“You either die a hero or live long enough to see yourself become the villain.”
So said Harvey Dent, one of Batman’s many villains. True, he was talking about Batman’s future legacy. However, he could also be speaking about modern marketing’s malaise.
Whereas once marketing inspired, today it annoys and frustrates. As we will be discussing at PIE 2017, marketing is broken.
Read more: GDPR ignorance: Should we be worried?
Previously, marketers only had a few forms of media to access the consumer – such as print adverts, billboards and television. The limited supply made media planning expensive, meaning that marketing campaigns had to be more memorable, given both their price and limited exposure. Marketers may only have had one chance for a consumer to see their work, so they had to make it count.
However, the internet has completely disrupted this. Suddenly, it’s become cheap to reach people all the time, and to do so in a targeted way. Marketing has become far more measurable, with metrics focusing on “eyeballs” and – slightly more progressively – “engagement”. Now the goal is numbers, for people to see you as much as possible. There has been a reduced focus on quality and an increased amount of poor work.
There’s a reason why adblockers are so popular. People want to avoid marketing. They don’t want to open a website and be played an advert. They don’t want an inbox with more spam than a World War II grocery store. They really don’t want you calling them.
Consumers now don’t trust brands, because their conversation with them is one-way, overpowering and annoying. Whereas the residents of Gotham had to deal with a jacked-up scarecrow and a twisted joker, today’s digital citizens are plagued by mediocre marketing.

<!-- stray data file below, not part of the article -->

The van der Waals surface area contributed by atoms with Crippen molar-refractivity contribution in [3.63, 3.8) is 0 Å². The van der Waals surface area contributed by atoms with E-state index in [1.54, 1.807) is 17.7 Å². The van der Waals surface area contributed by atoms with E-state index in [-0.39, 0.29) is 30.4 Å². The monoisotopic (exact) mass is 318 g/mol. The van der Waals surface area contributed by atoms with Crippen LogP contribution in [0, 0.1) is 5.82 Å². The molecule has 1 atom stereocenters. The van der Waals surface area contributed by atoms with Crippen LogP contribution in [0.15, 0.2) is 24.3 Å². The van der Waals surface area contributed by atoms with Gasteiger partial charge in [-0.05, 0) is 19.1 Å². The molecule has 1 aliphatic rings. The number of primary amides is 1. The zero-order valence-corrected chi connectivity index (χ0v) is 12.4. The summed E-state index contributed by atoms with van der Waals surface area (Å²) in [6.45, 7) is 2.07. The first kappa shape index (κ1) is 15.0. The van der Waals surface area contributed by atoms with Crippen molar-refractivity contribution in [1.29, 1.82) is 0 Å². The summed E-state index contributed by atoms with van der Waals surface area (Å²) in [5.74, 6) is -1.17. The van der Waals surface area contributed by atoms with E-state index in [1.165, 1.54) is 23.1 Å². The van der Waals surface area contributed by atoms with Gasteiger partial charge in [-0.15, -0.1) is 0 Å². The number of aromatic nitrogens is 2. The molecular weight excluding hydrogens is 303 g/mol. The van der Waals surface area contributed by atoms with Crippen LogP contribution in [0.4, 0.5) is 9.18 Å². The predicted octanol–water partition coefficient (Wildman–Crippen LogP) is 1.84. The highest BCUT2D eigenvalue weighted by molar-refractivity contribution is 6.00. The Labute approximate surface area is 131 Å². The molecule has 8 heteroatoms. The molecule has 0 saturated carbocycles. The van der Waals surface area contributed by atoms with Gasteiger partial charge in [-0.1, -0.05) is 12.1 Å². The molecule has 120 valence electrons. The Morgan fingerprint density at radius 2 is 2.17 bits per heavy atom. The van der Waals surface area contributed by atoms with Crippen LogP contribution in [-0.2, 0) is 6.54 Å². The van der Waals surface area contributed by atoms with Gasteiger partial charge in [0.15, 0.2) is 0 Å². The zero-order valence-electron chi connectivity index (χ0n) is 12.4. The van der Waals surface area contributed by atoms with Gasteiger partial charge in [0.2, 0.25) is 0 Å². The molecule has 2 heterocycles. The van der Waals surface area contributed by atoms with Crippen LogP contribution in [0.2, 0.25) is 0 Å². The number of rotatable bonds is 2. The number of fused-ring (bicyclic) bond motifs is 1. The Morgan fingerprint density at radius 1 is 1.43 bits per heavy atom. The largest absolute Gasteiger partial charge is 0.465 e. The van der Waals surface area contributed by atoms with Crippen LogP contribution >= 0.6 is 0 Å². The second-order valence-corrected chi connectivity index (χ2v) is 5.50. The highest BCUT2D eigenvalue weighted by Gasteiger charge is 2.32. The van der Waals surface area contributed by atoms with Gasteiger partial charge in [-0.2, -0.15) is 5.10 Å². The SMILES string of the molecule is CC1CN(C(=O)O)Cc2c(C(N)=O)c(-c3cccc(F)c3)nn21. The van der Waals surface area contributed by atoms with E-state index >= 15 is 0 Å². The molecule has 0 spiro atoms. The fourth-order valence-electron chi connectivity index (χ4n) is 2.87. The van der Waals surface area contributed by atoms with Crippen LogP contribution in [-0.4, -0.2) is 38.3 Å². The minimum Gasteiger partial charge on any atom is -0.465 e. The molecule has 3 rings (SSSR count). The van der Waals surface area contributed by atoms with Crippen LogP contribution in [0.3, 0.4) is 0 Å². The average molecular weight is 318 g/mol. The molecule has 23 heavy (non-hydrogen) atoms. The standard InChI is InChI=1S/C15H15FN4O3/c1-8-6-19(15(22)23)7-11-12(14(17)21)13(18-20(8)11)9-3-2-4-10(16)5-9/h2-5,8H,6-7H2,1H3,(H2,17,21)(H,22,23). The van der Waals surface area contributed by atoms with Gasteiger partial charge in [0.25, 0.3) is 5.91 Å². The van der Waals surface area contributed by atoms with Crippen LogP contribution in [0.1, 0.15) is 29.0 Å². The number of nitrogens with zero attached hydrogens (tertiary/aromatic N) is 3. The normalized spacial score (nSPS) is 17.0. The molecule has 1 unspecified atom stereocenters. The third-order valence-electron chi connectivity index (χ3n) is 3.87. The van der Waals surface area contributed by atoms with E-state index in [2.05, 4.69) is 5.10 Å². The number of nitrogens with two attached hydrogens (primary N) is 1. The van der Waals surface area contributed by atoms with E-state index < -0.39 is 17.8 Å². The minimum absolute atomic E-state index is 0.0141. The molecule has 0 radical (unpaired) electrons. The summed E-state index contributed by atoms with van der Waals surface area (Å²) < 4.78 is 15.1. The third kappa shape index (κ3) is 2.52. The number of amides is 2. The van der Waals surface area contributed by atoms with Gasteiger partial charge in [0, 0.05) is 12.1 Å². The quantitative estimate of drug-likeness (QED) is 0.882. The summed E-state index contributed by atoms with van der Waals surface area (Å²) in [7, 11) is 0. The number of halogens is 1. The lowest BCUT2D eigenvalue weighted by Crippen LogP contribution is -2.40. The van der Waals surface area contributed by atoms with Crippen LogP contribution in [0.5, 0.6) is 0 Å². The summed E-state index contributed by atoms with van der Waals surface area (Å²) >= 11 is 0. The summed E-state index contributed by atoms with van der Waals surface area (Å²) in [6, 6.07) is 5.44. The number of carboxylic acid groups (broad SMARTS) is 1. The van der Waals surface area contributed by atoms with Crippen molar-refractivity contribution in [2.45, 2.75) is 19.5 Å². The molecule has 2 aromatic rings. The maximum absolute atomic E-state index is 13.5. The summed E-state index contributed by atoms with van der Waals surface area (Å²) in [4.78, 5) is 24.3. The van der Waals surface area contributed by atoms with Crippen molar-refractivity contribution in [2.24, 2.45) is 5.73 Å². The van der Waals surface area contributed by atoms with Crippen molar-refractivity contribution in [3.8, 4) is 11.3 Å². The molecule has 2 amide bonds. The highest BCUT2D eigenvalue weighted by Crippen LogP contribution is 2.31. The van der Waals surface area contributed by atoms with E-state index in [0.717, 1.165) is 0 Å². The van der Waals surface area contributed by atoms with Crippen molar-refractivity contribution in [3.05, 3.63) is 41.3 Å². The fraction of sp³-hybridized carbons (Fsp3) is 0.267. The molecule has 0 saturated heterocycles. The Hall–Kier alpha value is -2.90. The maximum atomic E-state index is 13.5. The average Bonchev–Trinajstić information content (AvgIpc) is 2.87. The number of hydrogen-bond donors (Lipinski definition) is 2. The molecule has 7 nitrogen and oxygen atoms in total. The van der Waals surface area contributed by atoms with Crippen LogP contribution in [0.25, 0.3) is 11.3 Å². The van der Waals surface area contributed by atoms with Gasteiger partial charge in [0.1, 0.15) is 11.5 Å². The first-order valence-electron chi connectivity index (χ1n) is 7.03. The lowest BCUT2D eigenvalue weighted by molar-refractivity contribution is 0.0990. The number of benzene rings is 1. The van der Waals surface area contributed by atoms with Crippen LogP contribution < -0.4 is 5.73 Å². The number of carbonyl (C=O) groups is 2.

However, look to the horizon, and you may just spot something: the General Data Protection Regulation (GDPR) – the hero consumers need and the one marketers deserve.
There are few marketers that would ask for the GDPR, which comes into place May 2018. The regulation will mean that companies will need to gain consumer consent to access their data. It will be immensely irritating for many marketing departments.
Surely, this is bad news? Well, probably not.
GDPR will place a premium on smart, impactful campaigns that don’t rely on “eyeball analytics”. At a blink, the tools that enable today’s “targeted” digital marketing will become far less effective. This will lead to a renewed focus on quality, rather than quantity.
What’s more, GDPR will place a new emphasis on consumer trust. A consumer will only consent for a brand to use their data if they really trust it. This trust is easily undermined by poor marketing communications, which are most consumers main conversation with a brand. An individual is unlikely to trust a brand that invades their inboxes and slows down their favourite websites.
Marketers that get this right will both retain and grow consumer trust, which will increase access to consumer data while their rivals lose it. This creates a huge competitive advantage for the business, not just the marketing department.
Therefore, marketing departments will need to rethink their communications, so that they become an asset to people's’ lives, rather than an obstacle. We may see the very nature of marketing change, as it seeks to become more of a service. At the very least, we should see a return to impactful, intelligent campaigns.
The price of failure and the reward of success have both gone up. In the long-run, this must improve how marketing is conducted. It will likely see budgets go up. For that, marketers should be thankful to their new cloaked hero.